The Sharks may have uncovered another diamond in the rough with their 7th-round pick (210th overall) in 2016. A native of Denmark, Blichfeld played in nearby Sweden during his draft year posting 28 points in 45 games as a 17-year-old in the ultra-competitive SuperElit for Malmo Redhawks (J20).
He transitioned to North America in 2016-17, playing for the Portland Winterhawks of the WHL, where he posted 58 points in 63 games. In 2017-18, he was a point-per-game player, and in 2018-19, he torched the league to a tune of 114 points in 68 games. He also wore the assistant captain’s “A” as a testament to his maturity and leadership. Though he has only played three NHL games, he has rocketed up the prospect depth chart in his first year as a professional in 2019-20, posting 32 points in 44 games in his inaugural campaign with the Barracuda.
He possesses blazing speed and can think the game pretty quickly for how fast he is. Blichfeld is probably the prospect that is the closest to NHL-ready in the organization, and I expect to see him make the team in 2020-21. He’s another 7th-rounder who has made it to the NHL.
The Sharks may have hit on both their 6th and 7th-round picks in 2017 with Sasha Chmelevski (185th) and Ivan Chekhovich (212th). As described by Darryl Dobbs of Dobber Hockey, Chmelevski is “one of the most underrated prospects in the game.” Dobber is extremely high on his upside seeing shades of David Pastrnak in his game.
I’m not sure I see that, but for Chmelevski to get anywhere near Pastrnak in terms of an NHL career would be a huge success for a 6th-rounder. He has continued to increase his point total every year in both the OHL and AHL, and he was one of the best players for Team USA at the 2019 World Junior Championships posting 7 points in 7 games for the disappointing squad.
Chmelevski failed to make the Sharks team out of camp in 2019-20, he looked a bit lost at times and that the pace of the NHL game was a bit too much for him. He is regarded as a highly intelligent player who is motivated to keep improving. Hopefully, with more time and another camp before 2020-21, he will be ready to contribute when he will be on the second year of his entry-level contract valued at $773,333. The Sharks need their players on entry-level deals to contribute. Hockey Prospecting rates his chances of being an NHLer at 44%.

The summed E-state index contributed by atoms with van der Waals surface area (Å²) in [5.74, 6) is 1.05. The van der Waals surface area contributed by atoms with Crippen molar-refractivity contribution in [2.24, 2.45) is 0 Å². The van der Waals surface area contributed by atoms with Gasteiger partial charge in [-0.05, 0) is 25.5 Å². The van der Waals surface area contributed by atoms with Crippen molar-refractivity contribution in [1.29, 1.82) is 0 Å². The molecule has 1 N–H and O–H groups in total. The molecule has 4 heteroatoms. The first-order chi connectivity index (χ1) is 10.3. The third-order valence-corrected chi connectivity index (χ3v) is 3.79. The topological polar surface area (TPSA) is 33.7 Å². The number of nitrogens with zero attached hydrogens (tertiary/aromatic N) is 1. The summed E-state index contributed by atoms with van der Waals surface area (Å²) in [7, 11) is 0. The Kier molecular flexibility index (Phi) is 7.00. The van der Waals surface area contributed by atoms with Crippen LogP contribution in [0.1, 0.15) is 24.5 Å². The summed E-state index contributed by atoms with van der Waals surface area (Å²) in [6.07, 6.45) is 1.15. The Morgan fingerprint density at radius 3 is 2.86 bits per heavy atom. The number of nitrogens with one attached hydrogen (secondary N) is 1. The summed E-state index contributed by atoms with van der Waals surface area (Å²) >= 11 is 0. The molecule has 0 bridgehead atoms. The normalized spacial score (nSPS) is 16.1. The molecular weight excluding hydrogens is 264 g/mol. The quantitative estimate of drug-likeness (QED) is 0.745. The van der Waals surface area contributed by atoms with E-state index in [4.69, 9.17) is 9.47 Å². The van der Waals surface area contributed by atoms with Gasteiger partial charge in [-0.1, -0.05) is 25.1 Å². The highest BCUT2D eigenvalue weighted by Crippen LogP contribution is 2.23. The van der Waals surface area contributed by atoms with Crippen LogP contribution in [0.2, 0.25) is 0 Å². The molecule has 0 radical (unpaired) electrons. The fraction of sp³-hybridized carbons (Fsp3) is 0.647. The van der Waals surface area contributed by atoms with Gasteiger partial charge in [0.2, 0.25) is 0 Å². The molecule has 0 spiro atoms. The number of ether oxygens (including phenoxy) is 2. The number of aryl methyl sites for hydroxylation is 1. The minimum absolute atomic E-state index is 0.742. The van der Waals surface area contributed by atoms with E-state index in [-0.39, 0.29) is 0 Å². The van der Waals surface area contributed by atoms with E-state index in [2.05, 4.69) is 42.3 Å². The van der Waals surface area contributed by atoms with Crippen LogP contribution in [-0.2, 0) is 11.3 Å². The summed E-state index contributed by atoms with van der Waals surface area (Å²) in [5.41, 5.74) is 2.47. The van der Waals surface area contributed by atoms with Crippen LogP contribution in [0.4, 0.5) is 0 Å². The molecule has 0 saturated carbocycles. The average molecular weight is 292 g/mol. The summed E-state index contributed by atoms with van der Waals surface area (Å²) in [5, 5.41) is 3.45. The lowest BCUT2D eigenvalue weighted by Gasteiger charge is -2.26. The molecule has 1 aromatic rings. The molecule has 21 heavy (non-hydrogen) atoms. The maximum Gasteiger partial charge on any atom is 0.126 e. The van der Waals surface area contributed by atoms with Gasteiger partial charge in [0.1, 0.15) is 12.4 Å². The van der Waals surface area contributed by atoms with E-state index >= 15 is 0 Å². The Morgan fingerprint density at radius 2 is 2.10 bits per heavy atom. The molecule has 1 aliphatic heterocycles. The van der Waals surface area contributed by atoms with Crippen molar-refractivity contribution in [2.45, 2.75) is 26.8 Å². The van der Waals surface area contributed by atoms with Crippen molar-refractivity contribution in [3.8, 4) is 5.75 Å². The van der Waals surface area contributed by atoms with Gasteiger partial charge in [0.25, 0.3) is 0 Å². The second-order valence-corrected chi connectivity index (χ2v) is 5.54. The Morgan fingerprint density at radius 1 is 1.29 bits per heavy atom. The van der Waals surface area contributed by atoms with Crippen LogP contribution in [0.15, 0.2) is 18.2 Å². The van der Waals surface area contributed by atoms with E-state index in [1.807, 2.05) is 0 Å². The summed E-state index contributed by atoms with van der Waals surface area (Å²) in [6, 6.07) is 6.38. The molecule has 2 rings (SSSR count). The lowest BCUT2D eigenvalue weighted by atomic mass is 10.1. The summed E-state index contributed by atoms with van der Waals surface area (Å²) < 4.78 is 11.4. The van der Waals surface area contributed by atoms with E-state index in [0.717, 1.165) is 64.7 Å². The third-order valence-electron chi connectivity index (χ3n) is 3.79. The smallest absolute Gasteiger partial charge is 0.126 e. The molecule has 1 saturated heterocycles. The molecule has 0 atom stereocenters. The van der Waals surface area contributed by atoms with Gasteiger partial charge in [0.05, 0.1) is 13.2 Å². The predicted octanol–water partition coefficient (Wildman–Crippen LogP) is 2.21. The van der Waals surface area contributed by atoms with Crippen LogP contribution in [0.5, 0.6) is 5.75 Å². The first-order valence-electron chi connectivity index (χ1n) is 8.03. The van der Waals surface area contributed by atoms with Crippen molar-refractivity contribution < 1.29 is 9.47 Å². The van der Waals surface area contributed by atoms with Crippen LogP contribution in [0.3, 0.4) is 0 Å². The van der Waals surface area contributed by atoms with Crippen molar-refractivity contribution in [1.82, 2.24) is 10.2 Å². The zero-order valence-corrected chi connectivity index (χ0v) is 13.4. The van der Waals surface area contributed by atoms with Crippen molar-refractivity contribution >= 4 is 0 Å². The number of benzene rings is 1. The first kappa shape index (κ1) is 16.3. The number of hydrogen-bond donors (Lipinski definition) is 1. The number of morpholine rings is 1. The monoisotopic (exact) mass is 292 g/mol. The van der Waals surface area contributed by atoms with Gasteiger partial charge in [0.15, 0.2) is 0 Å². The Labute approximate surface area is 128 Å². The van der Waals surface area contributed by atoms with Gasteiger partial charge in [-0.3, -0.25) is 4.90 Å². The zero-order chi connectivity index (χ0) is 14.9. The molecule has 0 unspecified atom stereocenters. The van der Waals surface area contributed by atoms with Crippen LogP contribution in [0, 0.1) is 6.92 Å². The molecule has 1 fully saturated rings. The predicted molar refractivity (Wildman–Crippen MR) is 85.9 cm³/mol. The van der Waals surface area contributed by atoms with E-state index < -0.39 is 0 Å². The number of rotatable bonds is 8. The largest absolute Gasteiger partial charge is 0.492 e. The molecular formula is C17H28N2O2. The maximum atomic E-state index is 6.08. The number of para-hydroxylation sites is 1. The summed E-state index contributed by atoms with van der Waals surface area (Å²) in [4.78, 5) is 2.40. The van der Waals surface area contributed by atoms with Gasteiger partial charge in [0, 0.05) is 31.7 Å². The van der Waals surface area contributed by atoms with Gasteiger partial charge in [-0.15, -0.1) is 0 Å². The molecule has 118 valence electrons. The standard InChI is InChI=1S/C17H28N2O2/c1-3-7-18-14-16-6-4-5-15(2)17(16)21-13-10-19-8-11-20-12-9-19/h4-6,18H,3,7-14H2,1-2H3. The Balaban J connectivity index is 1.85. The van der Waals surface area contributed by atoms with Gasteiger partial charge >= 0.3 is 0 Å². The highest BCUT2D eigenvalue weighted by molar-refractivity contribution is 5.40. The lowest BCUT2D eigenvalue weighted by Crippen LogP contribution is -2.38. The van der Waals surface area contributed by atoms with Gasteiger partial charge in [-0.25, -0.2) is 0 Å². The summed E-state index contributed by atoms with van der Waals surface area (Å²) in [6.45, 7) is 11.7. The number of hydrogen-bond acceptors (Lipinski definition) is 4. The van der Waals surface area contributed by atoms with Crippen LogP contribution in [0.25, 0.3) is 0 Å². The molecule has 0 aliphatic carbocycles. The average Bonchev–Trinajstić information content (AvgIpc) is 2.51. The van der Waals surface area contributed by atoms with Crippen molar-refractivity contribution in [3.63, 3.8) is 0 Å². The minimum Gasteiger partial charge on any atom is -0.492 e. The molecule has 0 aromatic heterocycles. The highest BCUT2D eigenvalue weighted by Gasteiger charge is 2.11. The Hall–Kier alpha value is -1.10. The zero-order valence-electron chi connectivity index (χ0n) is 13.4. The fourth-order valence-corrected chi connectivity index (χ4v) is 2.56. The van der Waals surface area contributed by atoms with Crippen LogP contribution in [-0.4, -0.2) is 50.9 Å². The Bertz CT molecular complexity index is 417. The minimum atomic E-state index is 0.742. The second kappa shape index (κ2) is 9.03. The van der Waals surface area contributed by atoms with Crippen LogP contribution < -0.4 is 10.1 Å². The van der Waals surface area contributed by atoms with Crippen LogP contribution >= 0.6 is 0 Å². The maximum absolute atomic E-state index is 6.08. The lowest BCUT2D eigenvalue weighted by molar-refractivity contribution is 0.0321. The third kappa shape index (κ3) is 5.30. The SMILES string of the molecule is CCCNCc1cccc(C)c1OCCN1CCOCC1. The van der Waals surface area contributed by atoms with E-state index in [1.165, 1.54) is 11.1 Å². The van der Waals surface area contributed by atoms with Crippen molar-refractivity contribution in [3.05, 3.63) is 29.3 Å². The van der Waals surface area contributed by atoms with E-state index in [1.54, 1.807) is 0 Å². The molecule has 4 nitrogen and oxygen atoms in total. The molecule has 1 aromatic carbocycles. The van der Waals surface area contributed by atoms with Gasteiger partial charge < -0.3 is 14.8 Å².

Ivan Chekhovich scored 59 points in 60 QMJHL games in his draft year and followed that up with a disappointing 60 points in 65 games in 2017-18. Things were headed in the wrong direction, and he started to look like a bust, but then he joined the Barracuda for the end of the regular season and put up nine points in six games and two points in four playoff games.
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This was his turning point because his third year in the QMJHL, all for the Baie-Comeau Drakkar, Chekhovich lit up the league for 105 points in 66 games in 2018-19. In 2019-20 he played his first full season in the AHL, and the transition was not so great, posting only 12 points in 42 games, though the Barracuda were not good this season.
He did have the Barracuda’s goal of the year though, so it wasn’t all bad. Chekhovich, who will be entering the second year of his entry-level contract at $776,667, needs to improve as he did in his final year of junior to make this pick work out well for the Sharks.
The 2018 6th-round pick (182nd overall) has come a long way since he was drafted. The Amherst, Massachusetts native just completed his junior season at UMass-Amherst where he led the NCAA in goals with 27 in 33 games and was a finalist for the Hobey Baker Award.
The left-winger should see some time in the AHL in 2020-21 but could see a call up earlier than expected due to the Sharks’ need for goal scoring. Leonard signed a 2-year entry-level deal at the conclusion of his 2019-20 season for the maximum $925,000 cap hit. If he could provide cheap scoring for the Sharks even in 2021-22, that would be a big win for the club. His probability of being and NHLer has risen since his draft year from 25% to 35% (Hockey Prospecting).
Will the Trend of Late-Round Draft Success Continue?
Wilson and his team have shown they can be successful in finding NHL talent late in the draft. Will his success continue? The Sharks will be a team to watch in the 2020 Entry Draft. For Sharks fans who won’t be able to watch the team play for months, the draft will be one of our few sources of excitement.